Cheng, C.Y. and S. Han, Dynamic nuclear polarization methods in solids and solutions to explore membrane proteins and membrane systems. Annu Rev Phys Chem, 2013. 64(1): p. 507-32.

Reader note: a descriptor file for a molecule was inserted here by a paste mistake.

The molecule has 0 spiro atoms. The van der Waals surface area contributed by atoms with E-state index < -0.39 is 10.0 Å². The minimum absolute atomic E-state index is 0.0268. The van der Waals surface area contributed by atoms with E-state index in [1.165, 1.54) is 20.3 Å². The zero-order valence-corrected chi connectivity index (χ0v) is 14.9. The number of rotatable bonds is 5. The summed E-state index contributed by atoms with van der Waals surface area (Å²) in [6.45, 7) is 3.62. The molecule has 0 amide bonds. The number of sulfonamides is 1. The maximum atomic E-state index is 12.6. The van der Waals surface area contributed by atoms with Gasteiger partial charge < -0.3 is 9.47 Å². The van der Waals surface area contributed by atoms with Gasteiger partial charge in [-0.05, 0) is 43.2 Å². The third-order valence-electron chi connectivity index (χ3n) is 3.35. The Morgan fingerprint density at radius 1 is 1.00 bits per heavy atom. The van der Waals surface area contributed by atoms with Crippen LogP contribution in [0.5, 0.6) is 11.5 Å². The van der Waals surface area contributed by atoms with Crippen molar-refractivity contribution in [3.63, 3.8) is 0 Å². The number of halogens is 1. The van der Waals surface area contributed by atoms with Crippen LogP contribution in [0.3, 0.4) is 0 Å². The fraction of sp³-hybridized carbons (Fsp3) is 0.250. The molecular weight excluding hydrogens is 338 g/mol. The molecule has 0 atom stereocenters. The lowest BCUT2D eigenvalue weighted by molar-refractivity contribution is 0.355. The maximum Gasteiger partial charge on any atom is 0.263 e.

Membrane proteins regulate vital cellular processes, including signaling, ion transport, and vesicular trafficking. Obtaining experimental access to their structures, conformational fluctuations, orientations, locations, and hydration in membrane environments, as well as the lipid membrane properties, is critical to understanding their functions. Dynamic nuclear polarization (DNP) of frozen solids can dramatically boost the sensitivity of current solid-state nuclear magnetic resonance tools to enhance access to membrane protein structures in native membrane environments. Overhauser DNP in the solution state can map out the local and site-specific hydration dynamics landscape of membrane proteins and lipid membranes, critically complementing the structural and dynamics information obtained by electron paramagnetic resonance spectroscopy. Here, we provide an overview of how DNP methods in solids and solutions can significantly increase our understanding of membrane protein structures, dynamics, functions, and hydration in complex biological membrane environments.